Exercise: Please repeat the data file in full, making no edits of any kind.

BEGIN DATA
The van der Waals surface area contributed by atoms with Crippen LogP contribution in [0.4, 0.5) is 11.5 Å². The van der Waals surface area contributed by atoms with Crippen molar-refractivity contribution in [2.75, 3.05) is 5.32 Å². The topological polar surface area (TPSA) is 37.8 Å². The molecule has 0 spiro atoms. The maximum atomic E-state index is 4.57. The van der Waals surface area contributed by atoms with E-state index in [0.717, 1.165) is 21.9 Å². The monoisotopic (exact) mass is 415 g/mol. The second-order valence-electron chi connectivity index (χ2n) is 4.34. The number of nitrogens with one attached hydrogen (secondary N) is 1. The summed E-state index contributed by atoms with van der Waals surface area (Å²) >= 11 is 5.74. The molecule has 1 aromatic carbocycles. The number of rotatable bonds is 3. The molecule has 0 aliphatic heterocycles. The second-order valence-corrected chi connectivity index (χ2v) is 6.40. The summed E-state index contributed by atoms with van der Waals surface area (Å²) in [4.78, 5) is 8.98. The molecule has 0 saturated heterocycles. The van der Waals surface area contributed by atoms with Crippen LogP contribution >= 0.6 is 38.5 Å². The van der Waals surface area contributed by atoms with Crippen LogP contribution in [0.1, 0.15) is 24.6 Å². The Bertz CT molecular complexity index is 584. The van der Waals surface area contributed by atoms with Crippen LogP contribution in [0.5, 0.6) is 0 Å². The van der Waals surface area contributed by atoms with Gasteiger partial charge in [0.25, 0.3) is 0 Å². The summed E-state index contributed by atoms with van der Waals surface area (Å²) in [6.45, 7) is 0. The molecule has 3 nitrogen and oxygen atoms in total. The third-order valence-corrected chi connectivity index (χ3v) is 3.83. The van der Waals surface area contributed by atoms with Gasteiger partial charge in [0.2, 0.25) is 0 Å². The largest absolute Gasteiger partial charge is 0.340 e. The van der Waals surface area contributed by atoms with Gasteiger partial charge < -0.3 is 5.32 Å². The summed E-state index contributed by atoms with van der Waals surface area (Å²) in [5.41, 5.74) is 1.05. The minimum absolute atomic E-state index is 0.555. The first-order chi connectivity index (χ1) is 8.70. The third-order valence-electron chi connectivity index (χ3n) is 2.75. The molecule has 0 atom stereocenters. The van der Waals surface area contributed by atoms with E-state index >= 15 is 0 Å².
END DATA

The van der Waals surface area contributed by atoms with Crippen LogP contribution in [0.4, 0.5) is 11.5 Å². The van der Waals surface area contributed by atoms with Crippen molar-refractivity contribution in [2.75, 3.05) is 5.32 Å². The topological polar surface area (TPSA) is 37.8 Å². The molecule has 0 spiro atoms. The maximum atomic E-state index is 4.57. The van der Waals surface area contributed by atoms with E-state index in [0.717, 1.165) is 21.9 Å². The monoisotopic (exact) mass is 415 g/mol. The second-order valence-electron chi connectivity index (χ2n) is 4.34. The number of nitrogens with one attached hydrogen (secondary N) is 1. The summed E-state index contributed by atoms with van der Waals surface area (Å²) >= 11 is 5.74. The molecule has 1 aromatic carbocycles. The number of rotatable bonds is 3. The molecule has 0 aliphatic heterocycles. The second-order valence-corrected chi connectivity index (χ2v) is 6.40. The summed E-state index contributed by atoms with van der Waals surface area (Å²) in [4.78, 5) is 8.98. The molecule has 0 saturated heterocycles. The van der Waals surface area contributed by atoms with Crippen LogP contribution >= 0.6 is 38.5 Å². The van der Waals surface area contributed by atoms with Crippen LogP contribution in [0.1, 0.15) is 24.6 Å². The Bertz CT molecular complexity index is 584. The van der Waals surface area contributed by atoms with Crippen LogP contribution in [0.5, 0.6) is 0 Å². The van der Waals surface area contributed by atoms with Gasteiger partial charge in [0.25, 0.3) is 0 Å². The summed E-state index contributed by atoms with van der Waals surface area (Å²) in [6.45, 7) is 0. The molecule has 3 nitrogen and oxygen atoms in total. The third-order valence-corrected chi connectivity index (χ3v) is 3.83. The van der Waals surface area contributed by atoms with Gasteiger partial charge in [0.2, 0.25) is 0 Å². The largest absolute Gasteiger partial charge is 0.340 e. The van der Waals surface area contributed by atoms with Gasteiger partial charge < -0.3 is 5.32 Å². The summed E-state index contributed by atoms with van der Waals surface area (Å²) in [5.41, 5.74) is 1.05. The minimum absolute atomic E-state index is 0.555. The first-order chi connectivity index (χ1) is 8.70. The third-order valence-electron chi connectivity index (χ3n) is 2.75. The molecule has 0 atom stereocenters. The van der Waals surface area contributed by atoms with E-state index >= 15 is 0 Å².